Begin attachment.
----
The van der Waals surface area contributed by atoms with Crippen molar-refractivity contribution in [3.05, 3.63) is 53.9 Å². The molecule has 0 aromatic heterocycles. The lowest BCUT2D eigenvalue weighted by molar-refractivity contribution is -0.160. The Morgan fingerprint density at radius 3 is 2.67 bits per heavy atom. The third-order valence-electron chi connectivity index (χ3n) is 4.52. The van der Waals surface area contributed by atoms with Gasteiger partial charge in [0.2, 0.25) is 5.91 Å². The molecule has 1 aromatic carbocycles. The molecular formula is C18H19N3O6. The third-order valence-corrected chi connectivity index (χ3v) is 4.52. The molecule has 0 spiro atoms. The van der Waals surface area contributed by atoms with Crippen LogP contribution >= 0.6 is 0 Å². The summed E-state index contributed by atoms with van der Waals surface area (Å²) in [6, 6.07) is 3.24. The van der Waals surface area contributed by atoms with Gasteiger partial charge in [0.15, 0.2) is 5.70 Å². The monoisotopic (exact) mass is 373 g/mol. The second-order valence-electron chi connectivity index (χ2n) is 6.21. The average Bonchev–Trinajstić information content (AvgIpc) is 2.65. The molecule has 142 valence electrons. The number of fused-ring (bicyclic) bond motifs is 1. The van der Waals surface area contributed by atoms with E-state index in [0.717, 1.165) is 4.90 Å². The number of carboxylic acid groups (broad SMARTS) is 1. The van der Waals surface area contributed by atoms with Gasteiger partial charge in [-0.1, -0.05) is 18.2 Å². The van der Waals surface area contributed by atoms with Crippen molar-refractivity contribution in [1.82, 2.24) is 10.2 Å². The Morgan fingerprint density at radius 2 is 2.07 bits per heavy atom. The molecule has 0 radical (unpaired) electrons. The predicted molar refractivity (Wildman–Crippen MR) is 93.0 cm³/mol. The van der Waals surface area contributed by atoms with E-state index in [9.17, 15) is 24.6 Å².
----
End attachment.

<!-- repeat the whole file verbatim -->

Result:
The van der Waals surface area contributed by atoms with Crippen molar-refractivity contribution in [3.05, 3.63) is 53.9 Å². The molecule has 0 aromatic heterocycles. The lowest BCUT2D eigenvalue weighted by molar-refractivity contribution is -0.160. The Morgan fingerprint density at radius 3 is 2.67 bits per heavy atom. The third-order valence-electron chi connectivity index (χ3n) is 4.52. The van der Waals surface area contributed by atoms with Gasteiger partial charge in [0.2, 0.25) is 5.91 Å². The molecule has 1 aromatic carbocycles. The molecular formula is C18H19N3O6. The third-order valence-corrected chi connectivity index (χ3v) is 4.52. The molecule has 0 spiro atoms. The van der Waals surface area contributed by atoms with Crippen LogP contribution >= 0.6 is 0 Å². The summed E-state index contributed by atoms with van der Waals surface area (Å²) in [6, 6.07) is 3.24. The van der Waals surface area contributed by atoms with Gasteiger partial charge in [0.15, 0.2) is 5.70 Å². The monoisotopic (exact) mass is 373 g/mol. The second-order valence-electron chi connectivity index (χ2n) is 6.21. The average Bonchev–Trinajstić information content (AvgIpc) is 2.65. The molecule has 142 valence electrons. The number of fused-ring (bicyclic) bond motifs is 1. The van der Waals surface area contributed by atoms with E-state index in [0.717, 1.165) is 4.90 Å². The number of carboxylic acid groups (broad SMARTS) is 1. The van der Waals surface area contributed by atoms with Gasteiger partial charge in [-0.1, -0.05) is 18.2 Å². The van der Waals surface area contributed by atoms with Crippen molar-refractivity contribution in [1.82, 2.24) is 10.2 Å². The Morgan fingerprint density at radius 2 is 2.07 bits per heavy atom. The molecule has 0 radical (unpaired) electrons. The predicted molar refractivity (Wildman–Crippen MR) is 93.0 cm³/mol. The van der Waals surface area contributed by atoms with E-state index in [9.17, 15) is 24.6 Å².